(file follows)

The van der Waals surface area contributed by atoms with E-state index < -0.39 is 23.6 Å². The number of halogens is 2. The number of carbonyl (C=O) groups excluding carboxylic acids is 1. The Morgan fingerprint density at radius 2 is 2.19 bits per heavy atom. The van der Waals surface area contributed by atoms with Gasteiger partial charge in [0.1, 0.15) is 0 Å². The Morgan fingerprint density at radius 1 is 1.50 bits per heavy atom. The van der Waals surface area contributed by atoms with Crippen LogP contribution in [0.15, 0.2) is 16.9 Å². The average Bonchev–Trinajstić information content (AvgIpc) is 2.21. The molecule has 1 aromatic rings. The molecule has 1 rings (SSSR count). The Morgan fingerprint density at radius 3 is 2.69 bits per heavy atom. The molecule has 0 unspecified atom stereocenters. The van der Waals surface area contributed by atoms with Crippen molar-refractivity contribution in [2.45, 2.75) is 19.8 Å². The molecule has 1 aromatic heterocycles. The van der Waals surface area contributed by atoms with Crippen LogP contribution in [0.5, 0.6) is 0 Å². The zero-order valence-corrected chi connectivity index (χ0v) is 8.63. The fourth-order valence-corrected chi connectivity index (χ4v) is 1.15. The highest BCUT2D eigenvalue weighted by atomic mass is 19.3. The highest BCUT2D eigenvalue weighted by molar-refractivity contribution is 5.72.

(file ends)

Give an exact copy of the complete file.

The van der Waals surface area contributed by atoms with E-state index < -0.39 is 23.6 Å². The number of halogens is 2. The number of carbonyl (C=O) groups excluding carboxylic acids is 1. The Morgan fingerprint density at radius 2 is 2.19 bits per heavy atom. The van der Waals surface area contributed by atoms with Gasteiger partial charge in [0.1, 0.15) is 0 Å². The Morgan fingerprint density at radius 1 is 1.50 bits per heavy atom. The van der Waals surface area contributed by atoms with Crippen LogP contribution in [0.15, 0.2) is 16.9 Å². The average Bonchev–Trinajstić information content (AvgIpc) is 2.21. The molecule has 1 aromatic rings. The molecule has 1 rings (SSSR count). The Morgan fingerprint density at radius 3 is 2.69 bits per heavy atom. The molecule has 0 unspecified atom stereocenters. The van der Waals surface area contributed by atoms with Crippen molar-refractivity contribution in [2.45, 2.75) is 19.8 Å². The molecule has 1 aromatic heterocycles. The van der Waals surface area contributed by atoms with Crippen LogP contribution in [0.5, 0.6) is 0 Å². The zero-order valence-corrected chi connectivity index (χ0v) is 8.63. The fourth-order valence-corrected chi connectivity index (χ4v) is 1.15. The highest BCUT2D eigenvalue weighted by atomic mass is 19.3. The highest BCUT2D eigenvalue weighted by molar-refractivity contribution is 5.72.